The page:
I always loved being a student, I was the consummate researcher and dove headfirst into an assignment or research project like my life depended on it – I guess I missed that, so, I enrolled in an online MOOC; a Massive Open Online Course. The purpose of a MOOC is to learn through a multitude of different media channels, trading blackboards and chalk for digital tools that foster collaboration and interactive learning. MOOC’s are currently offered by a number of different providers; Coursera  ( ) and edX ( ) to name just a couple, they are bringing content from the worlds most prestigious universities to people anywhere there is an internet connection. Courses offered cover a broad range from Archeology through to Zoology.

I choose one through the Standford led provider –  Coursera and eagerly awaited the rapidly approaching start date. I stuck with a topic and time period I knew and loved; The Ancient Greeks. The course was outstanding… the exact remedy to my malaise.

Participating in a MOOC ( for free ) challenged me in different ways to what we would consider ‘normal’ study – time management is utterly key, the ability to just focus on the readings provided and not delve further was challenging for a research geek like me and the ability to re-sit a weekly quiz without penalty was frustrating. . . .

But it also got me thinking about tertiary education as a whole and how our institutions will have to adapt, change and transform themselves to keep up with technology and how we use it. Are the blackboard lectures we insist our students attend really vital? Can they be streamed online? Can tutorials be replaced by Google Hangouts? or is the conversation created by face to face communication so vital to our education system that we can’t do without it?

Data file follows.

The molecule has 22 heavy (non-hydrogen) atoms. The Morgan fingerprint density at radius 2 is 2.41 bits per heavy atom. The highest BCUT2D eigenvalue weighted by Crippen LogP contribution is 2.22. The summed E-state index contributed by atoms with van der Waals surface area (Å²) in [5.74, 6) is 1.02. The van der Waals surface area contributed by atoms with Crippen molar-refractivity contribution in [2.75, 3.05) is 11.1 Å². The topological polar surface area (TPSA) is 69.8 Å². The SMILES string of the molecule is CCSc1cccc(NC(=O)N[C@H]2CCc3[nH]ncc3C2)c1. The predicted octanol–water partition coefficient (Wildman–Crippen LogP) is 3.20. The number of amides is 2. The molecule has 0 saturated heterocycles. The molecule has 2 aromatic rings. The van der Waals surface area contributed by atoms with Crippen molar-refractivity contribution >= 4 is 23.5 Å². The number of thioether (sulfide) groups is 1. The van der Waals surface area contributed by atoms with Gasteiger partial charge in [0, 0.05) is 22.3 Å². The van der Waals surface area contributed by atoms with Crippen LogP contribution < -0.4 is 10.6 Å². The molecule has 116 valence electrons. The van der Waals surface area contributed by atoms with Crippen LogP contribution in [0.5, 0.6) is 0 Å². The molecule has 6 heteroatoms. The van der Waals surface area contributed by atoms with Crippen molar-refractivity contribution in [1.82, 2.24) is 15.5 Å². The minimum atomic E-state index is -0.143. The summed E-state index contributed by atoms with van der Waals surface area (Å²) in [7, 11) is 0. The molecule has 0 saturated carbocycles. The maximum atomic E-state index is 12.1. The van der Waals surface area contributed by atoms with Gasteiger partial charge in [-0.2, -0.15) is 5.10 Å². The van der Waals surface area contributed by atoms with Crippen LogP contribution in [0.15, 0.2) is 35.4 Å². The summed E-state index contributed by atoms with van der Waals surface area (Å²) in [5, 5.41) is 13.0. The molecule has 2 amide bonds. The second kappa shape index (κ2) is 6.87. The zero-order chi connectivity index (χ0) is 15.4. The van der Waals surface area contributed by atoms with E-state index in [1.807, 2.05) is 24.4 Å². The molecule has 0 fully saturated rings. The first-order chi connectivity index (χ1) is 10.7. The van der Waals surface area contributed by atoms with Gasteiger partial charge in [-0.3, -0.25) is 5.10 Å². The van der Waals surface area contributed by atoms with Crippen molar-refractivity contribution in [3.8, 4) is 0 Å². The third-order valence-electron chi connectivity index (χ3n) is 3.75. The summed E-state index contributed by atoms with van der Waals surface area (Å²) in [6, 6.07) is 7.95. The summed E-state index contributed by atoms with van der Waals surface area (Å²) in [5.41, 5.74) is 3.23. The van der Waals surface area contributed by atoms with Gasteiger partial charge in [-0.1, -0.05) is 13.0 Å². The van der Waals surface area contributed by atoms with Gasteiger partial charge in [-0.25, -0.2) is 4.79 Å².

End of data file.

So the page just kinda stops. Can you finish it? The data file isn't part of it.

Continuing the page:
I hope we can find a middle ground that satisfies the need to keep students on campus, involved in university life and the digital separation MOOC’s can create. In a university city the discussion becomes much easier but in the rural heartland of New Zealand, outback Australia or a tiny tropical paradise the equation changes. I would like to see the same courses offered to these two disparate groups of students, and perhaps MOOCs offer an opportunity that each and every university should embrace and consider at each and every opportunity.

In 2013 where will online education go?  Will Universities consider the opportunities MOOCs offer – I think we will start to see the development of credit applicable MOOC’s and the creation of the powerful collaborative hybrid course – part MOOC, part face to face.

These are questions that I don’t have answers to but I am so pleased that we are in a situation that we can even ask them.

I have completed another course since and start my third next week, and I can’t wait. bring it on.